TSA officers rally for more security at Detroit Metro

Leonard N. Fleming
The Detroit News

Romulus — Citing concern for their safety and that of passengers, Transportation Security Administration officers rallied Wednesday at Detroit Metropolitan Airport asking that the federal government hire armed security to protect them.

Joined by U.S. Rep. Debbie Dingell, D-Dearborn, more than 35 union leaders representing the TSA officers said it is time for beefed up security in light of the March 21 attack on TSA officers by a man armed with a machete and wasp spray at the New Orleans International Airport and another attack in Los Angeles two years ago, which left a TSA officer dead.

Dingell said TSA officers told her they fear that something tragic could occur at Metro Airport as it did LAX that left a TSA officer dead.

"A number of them spoke to me about their concerns, about what we need to do to protect our airport, our passengers and to protect the brave individuals who are keeping us safe," she said. "They have dangerous, high-pressure jobs. And we love to complain when we have to take our shoes off, but we never thank them for making sure that people aren't smuggling something through that could hurt us when we are up there."

American Federation of Government Employees leaders said they have been in talks with both TSA officials and members of Congress and that dialogue has begun but that this rally was designed to being attention to the issue to the flying public.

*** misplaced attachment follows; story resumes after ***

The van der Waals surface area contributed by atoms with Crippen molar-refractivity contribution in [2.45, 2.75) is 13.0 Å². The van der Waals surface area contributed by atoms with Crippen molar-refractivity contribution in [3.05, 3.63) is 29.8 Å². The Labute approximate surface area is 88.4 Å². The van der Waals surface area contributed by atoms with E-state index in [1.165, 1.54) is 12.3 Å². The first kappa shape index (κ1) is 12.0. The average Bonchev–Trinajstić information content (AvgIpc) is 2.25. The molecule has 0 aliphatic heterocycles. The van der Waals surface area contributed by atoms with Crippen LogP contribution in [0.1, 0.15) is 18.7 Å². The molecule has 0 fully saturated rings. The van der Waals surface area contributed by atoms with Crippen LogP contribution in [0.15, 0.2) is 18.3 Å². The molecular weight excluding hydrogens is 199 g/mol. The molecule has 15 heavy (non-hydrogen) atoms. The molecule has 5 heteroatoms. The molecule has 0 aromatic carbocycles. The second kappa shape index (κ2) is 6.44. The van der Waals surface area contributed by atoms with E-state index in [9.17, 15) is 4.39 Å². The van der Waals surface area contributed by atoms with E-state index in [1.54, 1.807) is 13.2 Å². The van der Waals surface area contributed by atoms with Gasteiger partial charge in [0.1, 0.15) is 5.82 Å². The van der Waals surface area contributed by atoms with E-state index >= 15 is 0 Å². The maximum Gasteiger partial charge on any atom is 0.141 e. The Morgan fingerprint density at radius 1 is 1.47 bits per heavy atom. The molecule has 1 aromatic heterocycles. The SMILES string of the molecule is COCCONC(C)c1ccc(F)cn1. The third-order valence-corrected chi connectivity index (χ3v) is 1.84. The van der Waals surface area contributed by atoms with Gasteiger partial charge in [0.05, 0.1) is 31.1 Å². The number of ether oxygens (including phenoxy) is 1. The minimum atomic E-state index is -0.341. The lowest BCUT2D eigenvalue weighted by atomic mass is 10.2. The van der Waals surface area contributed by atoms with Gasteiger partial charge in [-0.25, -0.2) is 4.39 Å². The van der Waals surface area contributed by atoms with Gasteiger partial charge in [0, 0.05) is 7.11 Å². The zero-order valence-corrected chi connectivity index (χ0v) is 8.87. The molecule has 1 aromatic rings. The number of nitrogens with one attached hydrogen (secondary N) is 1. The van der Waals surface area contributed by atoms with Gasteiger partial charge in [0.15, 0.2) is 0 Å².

Although they are usually protected by local authorities, TSA agents say that they would feel much safer with a cadre of armed agents under the TSA umbrella charged exclusively with overseeing theirsafety.

The protest at the north end of the departure area of the McNamara Terminal was the first of its kind at any U.S. airports, organizers said, but others are planned. TSA officers held up signs that read, "Secure our checkpoints," and "TSOs deserve a safe workplace.

A spokesman for the TSA in Washington said the agency has made security and safety changes following the death of a TSA agent in Los Angeles that includes mandating active shooter training and exercises for TSA employees and requiring bi-annual evacuation drills; acquiring additional duress alarms to close existing gaps; ensuring that all airports have explicit maximum response times; and continuing to have an increased VIPR team presence at airports.

The TSA also issued recommended standards to airports for law enforcement presence at checkpoints and ticket counters during peak travel times and further recommended bi-annual active shooter training and exercises.

But TSA officers and their union reps say the changes are not enough.

"Federal property and employees have always been prime targets way back when we had stage coaches," said Dorothy James, a national vice president of the AFGE who is based in Chicago. "TSA is now in the line of fire. Each disaster has proven that security needs to be improved."


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